A Film a Week - My Last Year as a Loser / Ne bom več luzerka

Urša Menart's fiction feature debut My Last Year as a Loser premiered last year at the Slovenian Film Festival in Portorož to a number of awards, including one for the best film. Later on it went into the distribution followed by usually raving reviews of the established film critics at home, focusing on its vibrancy regarding the depicting of Slovenian youth struggling to make a decisive step into the adulthood for a number of reasons that usually have nothing to do with themselves individually or as a group. While Menart's film undoubtedly has some strong points, as a whole it is also struggling to break the patterns as it is the case with its protagonist.

We meet Špela, played by Eva Jesenovec, also a debutante in a feature format, in a good period of life that is about to end soon. She lives with her computer programmer boyfriend in a rented apartment and works two part-time jobs, as a swimming pool lifeguard and at a reception desk of the museum. She has some high hopes for the latter one, since she is an art historian and internships like this usually progress into something more substantial. Her social life, however, is not blossoming since two of her best friends went abroad to chase their dreams.

The things that follow could be described as a streak of bad luck. First, her boyfriend goes to San Francisco to jump-start his career, leaving Špela behind. Then the permanent job she considered to be a sure thing slips out of her hands due to bureaucracy issues. Špela has to move back to her parents, an unemployed father and over-worked mother, and to sleep on the couch since her grandmother has moved into her old room. Job prospects are slim: low-paid internships, some volunteering, and she is not even eligible for student jobs, so she has to go for scheme and "rent" someone's student status.

Meeting her co-worker Suzi (Živa Selan, radiant and brilliant in a role that usually plays out trashy) might prove to be her lucky break because Suzi has the thing Špela lacks: the tough-as-nails attitude that she will be fine no matter what. Špela quickly moves in with her new friend and her misfit flatmates and for a while it seems she "grows a pair". But is she really determined not to be a loser any more? And, even if she is, will the world accept it?

Film-wise, My Last Year as a Loser can be described as a Slovenian (or Central-East-European) variation on mumblecore cinema in a more modern way since it is not that dialogue-heavy and action-free. Basically, it is a string of low-intensity events that actually feel genuine for a post-student, but pre-work life of an individual on the brink of 30's. So we have a bit of hanging around, a bit of partying and some conversations that are not all that wise and unravelling as they might seem to Špela and her friends, like the standard dilemma "to leave or to stay and make your own environment better". We also get a quirky and well-executed metaphor revolving around an old bicycle that gets stolen. So, kudos to Menart for that.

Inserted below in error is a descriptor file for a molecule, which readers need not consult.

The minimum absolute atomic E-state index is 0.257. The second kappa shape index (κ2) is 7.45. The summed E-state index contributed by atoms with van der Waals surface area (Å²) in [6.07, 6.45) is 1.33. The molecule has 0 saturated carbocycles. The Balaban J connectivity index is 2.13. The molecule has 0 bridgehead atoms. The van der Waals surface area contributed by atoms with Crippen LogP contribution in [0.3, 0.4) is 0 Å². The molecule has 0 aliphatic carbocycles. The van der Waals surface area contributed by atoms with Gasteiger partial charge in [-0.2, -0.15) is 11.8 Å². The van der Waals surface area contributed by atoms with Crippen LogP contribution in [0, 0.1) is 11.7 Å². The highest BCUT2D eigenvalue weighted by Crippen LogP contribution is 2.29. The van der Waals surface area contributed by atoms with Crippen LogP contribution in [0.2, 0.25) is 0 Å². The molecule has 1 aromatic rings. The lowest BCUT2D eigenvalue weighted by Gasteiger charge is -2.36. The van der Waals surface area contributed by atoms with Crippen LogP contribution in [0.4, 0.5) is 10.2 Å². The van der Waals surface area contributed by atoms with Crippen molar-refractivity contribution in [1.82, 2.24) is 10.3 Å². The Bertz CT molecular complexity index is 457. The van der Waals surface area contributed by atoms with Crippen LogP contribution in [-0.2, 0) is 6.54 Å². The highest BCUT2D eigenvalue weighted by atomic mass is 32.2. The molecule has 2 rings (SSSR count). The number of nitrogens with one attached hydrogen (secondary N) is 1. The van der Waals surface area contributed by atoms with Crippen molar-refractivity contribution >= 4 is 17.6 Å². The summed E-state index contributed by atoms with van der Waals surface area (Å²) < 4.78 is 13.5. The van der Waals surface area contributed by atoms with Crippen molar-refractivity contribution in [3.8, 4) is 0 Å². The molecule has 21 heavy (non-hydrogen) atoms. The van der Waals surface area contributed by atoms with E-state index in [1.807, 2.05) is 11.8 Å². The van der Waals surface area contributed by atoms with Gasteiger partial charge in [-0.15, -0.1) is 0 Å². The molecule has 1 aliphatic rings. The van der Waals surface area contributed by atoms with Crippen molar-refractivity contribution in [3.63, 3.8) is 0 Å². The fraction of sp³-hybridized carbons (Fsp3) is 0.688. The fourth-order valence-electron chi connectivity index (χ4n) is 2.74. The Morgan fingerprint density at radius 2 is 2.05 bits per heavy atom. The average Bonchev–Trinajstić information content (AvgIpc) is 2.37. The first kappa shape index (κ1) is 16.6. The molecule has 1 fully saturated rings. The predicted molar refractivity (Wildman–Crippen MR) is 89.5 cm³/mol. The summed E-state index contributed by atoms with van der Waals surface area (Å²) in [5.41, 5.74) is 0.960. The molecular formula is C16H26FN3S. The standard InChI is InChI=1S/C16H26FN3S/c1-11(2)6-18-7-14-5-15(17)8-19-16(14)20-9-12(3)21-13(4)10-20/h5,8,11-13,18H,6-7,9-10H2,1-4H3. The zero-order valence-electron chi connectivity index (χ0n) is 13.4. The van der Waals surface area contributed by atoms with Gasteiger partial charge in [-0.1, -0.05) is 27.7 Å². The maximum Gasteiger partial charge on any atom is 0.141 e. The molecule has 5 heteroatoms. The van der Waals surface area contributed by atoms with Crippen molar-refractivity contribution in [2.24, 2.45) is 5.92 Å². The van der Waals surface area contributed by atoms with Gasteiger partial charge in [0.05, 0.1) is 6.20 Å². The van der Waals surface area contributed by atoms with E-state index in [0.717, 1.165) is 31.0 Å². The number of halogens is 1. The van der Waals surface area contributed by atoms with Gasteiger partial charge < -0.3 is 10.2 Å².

The writer-director documentary background also shows a bit, since Menart has a talent to make the background of the film (the social landscape of Slovenia and particularly Ljubljana, the gap between the generations, the vignettes of student and post-student life) as interesting, or even more interesting than the main plot. The semi-autobiographical feeling can be read from a number of small details and anecdotes she fills the film with, sometimes played for whole-hearted laughs, sometimes landing not so well.

But as a "hero's journey" type of film or a case study on how good kids end up as "losers", as suggested in its very strong title, Menart's film kinda drops the ball, since it is obvious that it is not Špela's last year as a loser. Maybe it is intentional irony from Menart's part, but there is no confirmation for that since the writer-director is usually warm towards her protagonist, caring and cheering for her most of the time. The key of the problem might be even the heroine herself, since Špela seems more like a collection of stereotypes about young hipster population than a real person. I am not saying that that type of person does not exist, because it certainly does, but questioning if that was Menart's intention.

The other problem is the structure, or the complete lack of it in a solid form, so we get a number of sub-plots going nowhere and events without consequences. Having that in mind, it is fair to be said that My Last Year as a Loser is not tedious film, but it feels like going in small circles, pretty much as its protagonist. Strong acting by its young and vibrant cast (Timon Štrubej of Consequences fame can also be seen in a small, but rewarding role) decent score and appealing camerawork do the trick to a point, but not all the way. In the end, My Last Year as a Loser is a decent (or even slightly better than that) effort, but not exactly an admirable one.

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